Local authorities are slashing vital services, but keeping extravagant offices and salaries – and handing blame back to David CameronWe are, of course, all in this together. It is just that an awful lot of people feel that they are rather further in it than anyone else, and believe that while they are drowning in the deep end they can see David Cameron happily splashing about in his Gucci shorts in the shallows.
How Rachel Johnson became the voice of Britain’s forestsClueless, aimless, rudderless, directionless. Labour’s disarray has left the task of holding the government to account in the hands of volunteers and publicity-seekers. The result is pop-up opposition, scrutiny by happening. Groups of protestors coalesce around a famous figurehead and raise merry hell until the coalition gives them what they want.
I have an aunt who is a 90-year-old Chinese Catholic nun. Until last year she was confined to a wheelchair, badly arthritic, and totally blind, but then a miraculous operation gave her back sight in one eye. Last week, to celebrate the Chinese New Year, she bravely travelled from her home in Wicklow to Hong Kong — which she left 20 years ago and thought she would never see again. Her visit was a surprise for her sister, my 83-year-old mother, and so our traditional family dinner on New Year’s eve was an emotional affair.
Why are children’s graves now littered with toys?Is a graveyard a public amenity or an arena of self-expression? An Essex council recently ordered grieving families to remove ‘decorations’ from the tombs of their dead children. ‘One councillor claimed that it looked like Poundland,’ said Anne Lee, who was asked to remove the wind chimes from her daughter’s grave. ‘But we think they’re beautiful.’ Is a council a better judge of what is right and fitting in funerary monuments than at least some of the citizenry? Municipal cemeteries are among the many achievements of our Victorian forefathers.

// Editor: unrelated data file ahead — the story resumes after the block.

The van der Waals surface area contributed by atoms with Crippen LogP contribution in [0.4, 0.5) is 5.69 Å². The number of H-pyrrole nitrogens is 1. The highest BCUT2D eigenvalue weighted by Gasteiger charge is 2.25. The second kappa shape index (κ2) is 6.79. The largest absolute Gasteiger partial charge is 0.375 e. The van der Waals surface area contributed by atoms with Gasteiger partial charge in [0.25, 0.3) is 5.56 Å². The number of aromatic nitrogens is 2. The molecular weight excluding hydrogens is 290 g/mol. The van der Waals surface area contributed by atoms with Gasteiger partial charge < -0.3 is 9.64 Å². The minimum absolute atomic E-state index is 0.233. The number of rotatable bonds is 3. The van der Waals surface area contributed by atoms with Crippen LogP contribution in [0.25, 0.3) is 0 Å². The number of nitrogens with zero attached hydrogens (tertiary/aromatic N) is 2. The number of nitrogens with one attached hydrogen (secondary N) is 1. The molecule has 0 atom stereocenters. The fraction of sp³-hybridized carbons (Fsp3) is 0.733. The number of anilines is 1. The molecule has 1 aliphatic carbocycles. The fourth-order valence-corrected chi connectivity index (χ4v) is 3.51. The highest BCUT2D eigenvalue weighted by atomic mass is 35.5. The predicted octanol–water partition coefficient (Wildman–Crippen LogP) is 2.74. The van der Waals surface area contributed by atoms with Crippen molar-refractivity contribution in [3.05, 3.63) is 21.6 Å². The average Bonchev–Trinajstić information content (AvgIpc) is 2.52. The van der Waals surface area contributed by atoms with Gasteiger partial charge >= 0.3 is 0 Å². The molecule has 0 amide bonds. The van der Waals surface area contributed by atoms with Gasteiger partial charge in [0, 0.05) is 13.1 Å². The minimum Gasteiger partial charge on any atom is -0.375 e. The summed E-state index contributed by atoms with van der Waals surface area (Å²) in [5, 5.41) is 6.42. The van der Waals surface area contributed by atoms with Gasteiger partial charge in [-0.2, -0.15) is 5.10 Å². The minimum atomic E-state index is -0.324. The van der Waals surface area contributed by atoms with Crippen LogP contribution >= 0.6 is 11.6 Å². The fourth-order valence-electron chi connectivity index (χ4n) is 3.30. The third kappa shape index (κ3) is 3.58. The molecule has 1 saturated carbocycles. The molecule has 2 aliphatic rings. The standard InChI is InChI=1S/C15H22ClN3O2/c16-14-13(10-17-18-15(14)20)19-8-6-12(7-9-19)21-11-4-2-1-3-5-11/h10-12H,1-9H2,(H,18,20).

On Thursday evening, a stream of distinguished visitors poured through the doors of 22 Old Queen Street. These were the readers who had applied and been picked to attend a party to celebrate the publication of the 2,000th Spectator crossword. Tom Johnson, aka Doc, crossword editor, presided over a roomful of dons, doctors, vicars and at least one astrophysicist — ‘the country’s finest crossword minds’, as Spectator editor Fraser Nelson put it.
The Egyptian feminist Nawal El Saadawi, 80, has joined the struggle that she has dreamed of since she was a childCairo
The atmosphere in Tahrir Square is festive. The protestors, in their bid to force President Hosni Mubarak to resign, have set up a tent city, sleeping out in the square so that it cannot be taken. Doctors are running makeshift hospitals with donated medical supplies and blankets. Casual traders hawk everything from Egyptian flags to socks.
Which do you prefer as a leisure pursuit — taking ecstasy or riding on a horse? I have done both and am slightly inclined towards the former, although not by much.Which do you prefer as a leisure pursuit — taking ecstasy or riding on a horse? I have done both and am slightly inclined towards the former, although not by much. Ecstasy rendered me an immobilised sap with a rictus grin and a vocabulary of about 19 words — like a slightly sinister CBeebies presenter who had not been adequately CRB checked.